Remember, the third part of a leader’s purpose is to develop themself!

This all goes back to my focus on intention. So, what is intention?

Intention = Heart + Direction (800 x 500 px)Intention = Heart + Direction

意向 shikou — Japanese for ‘intention’ coming from symbols meaning heart and direction. Leading with intention means connecting deeply with your purpose, with your values, with who you want to be, and how you want to lead your life, and ensuring that your behaviors and actions align in the direction with that purpose. (Learn more about intention v.s. goals here).

I got a much deeper perspective on intention when I moved to Japan in 2015. (You can find out more about my journey with Japan here, and in the subsequent years continuing to visit and lead executive learning trips to Japan.)

When you think about intention, reflect on these questions:

Who do I want to be?

What’s important inside of me?

What’s my purpose?

And how do I align my actions in that direction? How do I then take the action, so that I can have the impact that I want?

Making an impact is about developing habits and routines that are aligned with our purpose.

If your purpose is about developing problem-solvers at all levels of your organization, and about accelerating learning, then what are the actions you need to take to do that?

What is the relationship between leaders and problem-solving?

When you lead with intention by uniting purpose with demonstrating caring, curiosity and courage, your impact will result in capability, confidence, clarity, and creativity – all linked together by the connection between us all. 

This is how we create a culture of learning.

This is how we achieve the challenges that are needed for our organizations, our team, ourselves…and our world.

Characteristics of a Leader – Additional Resources to Practice the 7Cs

To explore more about the concepts and practices behind the 7Cs, check out some of these resources.

Learning to Lead, Leading to LearnLearning to Lead Leading to Learn Book

Read the bestselling book Learning to Lead, Leading to Learn to explore Mr. Yoshino’s 40 years at Toyota, examples of the 7Cs as Mr. Yoshino and others created a Chain of Learning across the organization, and reflection questions to help you bring these practices into your leadership.

Available in paperback, ebook, and audiobook.

Click here to learn more and for links to purchase the book in your region.

Companion Workbook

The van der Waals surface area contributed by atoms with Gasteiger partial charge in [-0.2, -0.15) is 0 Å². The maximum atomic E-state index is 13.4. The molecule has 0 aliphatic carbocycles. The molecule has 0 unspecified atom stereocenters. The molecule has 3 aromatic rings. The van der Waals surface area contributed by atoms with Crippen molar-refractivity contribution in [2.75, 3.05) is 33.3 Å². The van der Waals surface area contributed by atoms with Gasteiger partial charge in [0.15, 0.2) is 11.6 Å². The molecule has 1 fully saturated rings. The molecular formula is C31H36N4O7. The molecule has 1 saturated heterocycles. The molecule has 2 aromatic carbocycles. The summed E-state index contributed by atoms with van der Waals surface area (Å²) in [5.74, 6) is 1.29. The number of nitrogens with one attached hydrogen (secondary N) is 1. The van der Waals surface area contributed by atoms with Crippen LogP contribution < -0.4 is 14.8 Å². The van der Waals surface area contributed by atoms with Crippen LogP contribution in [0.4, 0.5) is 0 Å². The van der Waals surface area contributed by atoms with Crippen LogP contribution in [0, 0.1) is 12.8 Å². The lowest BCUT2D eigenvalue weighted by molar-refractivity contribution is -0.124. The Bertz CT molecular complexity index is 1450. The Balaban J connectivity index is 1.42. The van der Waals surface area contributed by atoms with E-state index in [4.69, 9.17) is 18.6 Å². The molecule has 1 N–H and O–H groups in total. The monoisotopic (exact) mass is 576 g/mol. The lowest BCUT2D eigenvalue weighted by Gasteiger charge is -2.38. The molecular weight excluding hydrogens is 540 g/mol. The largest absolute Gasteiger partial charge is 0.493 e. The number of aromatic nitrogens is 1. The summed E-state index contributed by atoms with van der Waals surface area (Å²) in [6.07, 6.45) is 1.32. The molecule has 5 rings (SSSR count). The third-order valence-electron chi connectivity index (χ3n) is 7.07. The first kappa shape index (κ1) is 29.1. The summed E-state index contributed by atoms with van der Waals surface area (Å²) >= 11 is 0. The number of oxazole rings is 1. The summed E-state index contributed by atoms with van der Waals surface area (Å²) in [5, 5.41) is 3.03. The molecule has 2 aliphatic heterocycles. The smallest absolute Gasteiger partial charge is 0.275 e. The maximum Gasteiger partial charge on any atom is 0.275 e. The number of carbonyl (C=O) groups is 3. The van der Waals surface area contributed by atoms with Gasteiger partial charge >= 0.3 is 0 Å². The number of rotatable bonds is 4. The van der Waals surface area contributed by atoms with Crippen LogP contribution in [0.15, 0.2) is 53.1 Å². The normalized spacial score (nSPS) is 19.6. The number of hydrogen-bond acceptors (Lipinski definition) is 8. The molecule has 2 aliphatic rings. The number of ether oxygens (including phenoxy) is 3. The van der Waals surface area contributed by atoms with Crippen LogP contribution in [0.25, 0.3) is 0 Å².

To supplement your learning from the book, I’ve also created the Learning to Lead, Leading to Learn Workbook to help you deepen your understanding and practice of the concepts highlighted in the book.

Reflect and bring the concepts of the book into your practice through working through the Leading to Learn Workbook

This 100-page workbook provides additional exercises and questions to prompt your deeper thinking on your own leadership legacy.

Available in paperback or digital download.

Click here to invest in your leadership development with the companion workbook.

Video Lessons

Learn More with Video Lessons Watch micro lessons on my YouTube Channel!

In 5 minutes or less I talk about key concepts and practices about leadership, coaching, and problem-solving.

You’ll get tangible practices and concepts that you can incorporate into your leadership, problem-solving, and coaching immediately!

We Are All Connected in This Chain of Learning

We’re all connected as learners and as leaders.

The chain of learning is a mesh that allows us to all learn from one another and this means we can strengthen our bonds and amplify our impact.

Remember, 1 + 1 = much more than 2. The sum of our parts individually, simply as big or empowered as when we bring ourselves together and create a chain of learning.

Expand our Chain of Learning….Together

Interested in creating a chain of learning in your organization or with your team? Let’s make that happen. 

I offer a range of keynotes, talks and speaking options, delivered in-person or virtually for organizations, associations, conferences, and media sources.

Whether you need a facilitated learning experience, an interactive session, an engaging mini-keynote or a multi-hour talk, I offer customized learning programs and partnerships for your specific audience and needs. Learn more here.

Be Part of My Chain of Learning

If you enjoyed this post and want to continue your learning journey with me, sign up for my periodic newsletter below where you’ll be the first to know about new articles on leadership, coaching, and continuous improvement, more author interviews and giveaways, and other opportunities to deepen your learning.